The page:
SUMMARY OF THE PRESENT INVENTION

The present invention is embodied in a lubrication system conveniently transported on the user's back and having an extended supply of lubricant.

A backboard constitutes a base on which system components are mounted which components include grease cylinders removably mounted on the base. Each of said cylinders is in discharge communication with a pump housing wherein motor-driven means pressurizes the lubricant for passage through a hose to a grease gun. A motor driving through speed reduction means is in circuit with a power source mounted on said base with control switch means actuated by a grease gun trigger. Accordingly, motor operation as controlled by said switch results in selective pressurization of the grease with no strenuous physical effort on the worker's part.

Important objects of the present invention include: the provision of a lubrication system transportable on the user's back and having an extended supply of lubricant much greater than known lubrication grease guns; the provision of a lubrication system wherein large capacity grease cylinders initially pressurize the lubricant for flow into a pump housing whereat powered pressurizing means serves to further pressurize the lubricant; the provision of a lubrication system wherein an electrical motor driving through a suitable gear reduction system powers grease pressurization means with motor control provided by a switch located within the grease gun; the provision of a lubrication system wherein a grease cylinder is readily disengageable from the pump housing and from the base component of the system for purposes of recharging the cylinders with a lubricant; the provision of a lubrication system using an auger for pressurization of grease.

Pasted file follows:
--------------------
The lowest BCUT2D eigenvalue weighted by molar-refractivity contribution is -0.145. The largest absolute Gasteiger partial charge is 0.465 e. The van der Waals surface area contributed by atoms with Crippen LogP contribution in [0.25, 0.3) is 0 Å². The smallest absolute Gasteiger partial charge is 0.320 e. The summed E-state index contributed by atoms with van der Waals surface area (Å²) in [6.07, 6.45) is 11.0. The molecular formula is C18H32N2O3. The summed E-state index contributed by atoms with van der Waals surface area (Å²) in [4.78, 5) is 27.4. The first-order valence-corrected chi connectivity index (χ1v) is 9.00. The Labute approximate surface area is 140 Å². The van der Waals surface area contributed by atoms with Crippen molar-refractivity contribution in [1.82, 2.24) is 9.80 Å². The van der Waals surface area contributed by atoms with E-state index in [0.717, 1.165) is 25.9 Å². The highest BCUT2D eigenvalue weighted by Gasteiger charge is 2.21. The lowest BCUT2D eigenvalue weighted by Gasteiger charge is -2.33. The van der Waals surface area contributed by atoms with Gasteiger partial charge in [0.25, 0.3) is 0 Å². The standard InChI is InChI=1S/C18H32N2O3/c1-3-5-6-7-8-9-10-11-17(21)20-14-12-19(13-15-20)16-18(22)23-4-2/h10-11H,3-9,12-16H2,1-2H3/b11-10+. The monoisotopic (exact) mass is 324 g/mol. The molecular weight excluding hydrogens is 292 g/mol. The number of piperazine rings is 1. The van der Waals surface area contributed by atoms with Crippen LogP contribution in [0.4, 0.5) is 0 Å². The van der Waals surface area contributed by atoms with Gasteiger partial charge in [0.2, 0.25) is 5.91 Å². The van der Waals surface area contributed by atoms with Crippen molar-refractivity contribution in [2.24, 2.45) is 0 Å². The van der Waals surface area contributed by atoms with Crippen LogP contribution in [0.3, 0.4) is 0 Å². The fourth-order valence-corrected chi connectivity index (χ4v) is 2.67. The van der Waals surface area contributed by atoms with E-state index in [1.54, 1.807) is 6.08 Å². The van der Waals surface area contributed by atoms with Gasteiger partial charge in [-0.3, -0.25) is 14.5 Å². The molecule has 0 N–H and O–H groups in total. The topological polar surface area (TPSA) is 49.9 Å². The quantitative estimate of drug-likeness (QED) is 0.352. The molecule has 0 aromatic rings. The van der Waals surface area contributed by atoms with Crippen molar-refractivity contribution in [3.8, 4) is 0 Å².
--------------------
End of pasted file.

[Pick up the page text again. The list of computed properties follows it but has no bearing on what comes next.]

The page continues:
BRIEF DESCRIPTION OF THE DRAWINGS

In the accompanying drawings:

FIG. 1 is an elevational view of the present system in place on the back of a workman,

FIG. 2 is a side elevational view of the righthand side of FIG. 1,

FIG. 3 is a view taken along line 3--3 of FIG. 1 showing pump housing details,

FIG. 4 is a fragmentary elevational view of a pump housing incorporating a modified form of grease pressurizing means, and

FIG. 5 is a lefthand elevational view of FIG. 4.

DETAILED DESCRIPTION OF THE PREFERRED EMBODIMENTS

With continuing reference to the accompanying drawing wherein applied reference numerals indicate parts similarly identified in the following description, the reference numeral 1 indicates a rigid base on which a resilient layer or pad 2 is affixed, the latter constituting padding to space the base from a user's back. Base 1 may be of plywood or light-weight metal with padding 2 of resilient urethane foam provided with a durable cover suitably secured to said base. A pair of shoulder straps 3 are secured at their upper and lower limits within upper and lower pairs of openings 1A-1B in said base and are adjustable in the conventional manner.

Pairs of brackets are indicated at 4 which are secured to base 1 and, being of angular nature, support grease cylinders at 5. Cooperating with said brackets to retain the cylinders are metal straps 6 each provided with a buckle 7.

With continuing attention to the grease cylinders, each cylinder includes a cap 8 in threaded engagement with the cylinder lower end. A rod shown typically at 10 extends the length of the cylinder and terminates outwardly thereof in a handle 11. Internal cylinder structure is similar to existing manually pressurized grease cylinders wherein a spring-biased piston pressurizes grease for discharge into a second chamber whereat further pressurization occurs. Such cylinders also include a control rod for retracting the piston in abutment with the cap during a grease reloading operation.